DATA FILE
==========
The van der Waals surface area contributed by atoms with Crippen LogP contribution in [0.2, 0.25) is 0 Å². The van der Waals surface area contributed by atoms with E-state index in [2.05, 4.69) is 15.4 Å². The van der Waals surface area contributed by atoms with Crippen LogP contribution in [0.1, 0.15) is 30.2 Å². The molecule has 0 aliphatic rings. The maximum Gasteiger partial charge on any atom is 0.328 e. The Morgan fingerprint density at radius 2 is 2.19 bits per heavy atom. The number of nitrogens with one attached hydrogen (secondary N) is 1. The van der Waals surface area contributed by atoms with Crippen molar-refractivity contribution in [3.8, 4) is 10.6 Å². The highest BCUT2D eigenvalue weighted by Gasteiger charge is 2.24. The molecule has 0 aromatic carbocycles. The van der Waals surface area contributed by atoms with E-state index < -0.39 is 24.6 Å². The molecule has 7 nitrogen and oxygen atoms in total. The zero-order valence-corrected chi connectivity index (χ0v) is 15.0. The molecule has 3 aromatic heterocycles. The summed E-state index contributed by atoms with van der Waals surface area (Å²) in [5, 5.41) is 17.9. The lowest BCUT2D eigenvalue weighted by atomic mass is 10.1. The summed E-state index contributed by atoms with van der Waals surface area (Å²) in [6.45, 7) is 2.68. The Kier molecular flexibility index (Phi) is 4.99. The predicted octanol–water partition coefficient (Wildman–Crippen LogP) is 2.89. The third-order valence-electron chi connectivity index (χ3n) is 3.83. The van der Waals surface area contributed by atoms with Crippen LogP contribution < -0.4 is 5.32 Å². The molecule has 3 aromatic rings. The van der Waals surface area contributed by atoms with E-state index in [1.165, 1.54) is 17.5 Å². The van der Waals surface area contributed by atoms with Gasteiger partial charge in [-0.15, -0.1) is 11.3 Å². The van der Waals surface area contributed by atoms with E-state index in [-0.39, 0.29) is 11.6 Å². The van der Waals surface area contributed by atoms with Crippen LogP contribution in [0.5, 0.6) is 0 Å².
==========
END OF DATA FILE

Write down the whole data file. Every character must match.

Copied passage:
The van der Waals surface area contributed by atoms with Crippen LogP contribution in [0.2, 0.25) is 0 Å². The van der Waals surface area contributed by atoms with E-state index in [2.05, 4.69) is 15.4 Å². The van der Waals surface area contributed by atoms with Crippen LogP contribution in [0.1, 0.15) is 30.2 Å². The molecule has 0 aliphatic rings. The maximum Gasteiger partial charge on any atom is 0.328 e. The Morgan fingerprint density at radius 2 is 2.19 bits per heavy atom. The number of nitrogens with one attached hydrogen (secondary N) is 1. The van der Waals surface area contributed by atoms with Crippen molar-refractivity contribution in [3.8, 4) is 10.6 Å². The highest BCUT2D eigenvalue weighted by Gasteiger charge is 2.24. The molecule has 0 aromatic carbocycles. The van der Waals surface area contributed by atoms with E-state index < -0.39 is 24.6 Å². The molecule has 7 nitrogen and oxygen atoms in total. The zero-order valence-corrected chi connectivity index (χ0v) is 15.0. The molecule has 3 aromatic heterocycles. The summed E-state index contributed by atoms with van der Waals surface area (Å²) in [5, 5.41) is 17.9. The lowest BCUT2D eigenvalue weighted by atomic mass is 10.1. The summed E-state index contributed by atoms with van der Waals surface area (Å²) in [6.45, 7) is 2.68. The Kier molecular flexibility index (Phi) is 4.99. The predicted octanol–water partition coefficient (Wildman–Crippen LogP) is 2.89. The third-order valence-electron chi connectivity index (χ3n) is 3.83. The van der Waals surface area contributed by atoms with Crippen LogP contribution < -0.4 is 5.32 Å². The molecule has 3 aromatic rings. The van der Waals surface area contributed by atoms with E-state index in [1.165, 1.54) is 17.5 Å². The van der Waals surface area contributed by atoms with Gasteiger partial charge in [-0.15, -0.1) is 11.3 Å². The van der Waals surface area contributed by atoms with E-state index in [-0.39, 0.29) is 11.6 Å². The van der Waals surface area contributed by atoms with Crippen LogP contribution in [0.5, 0.6) is 0 Å².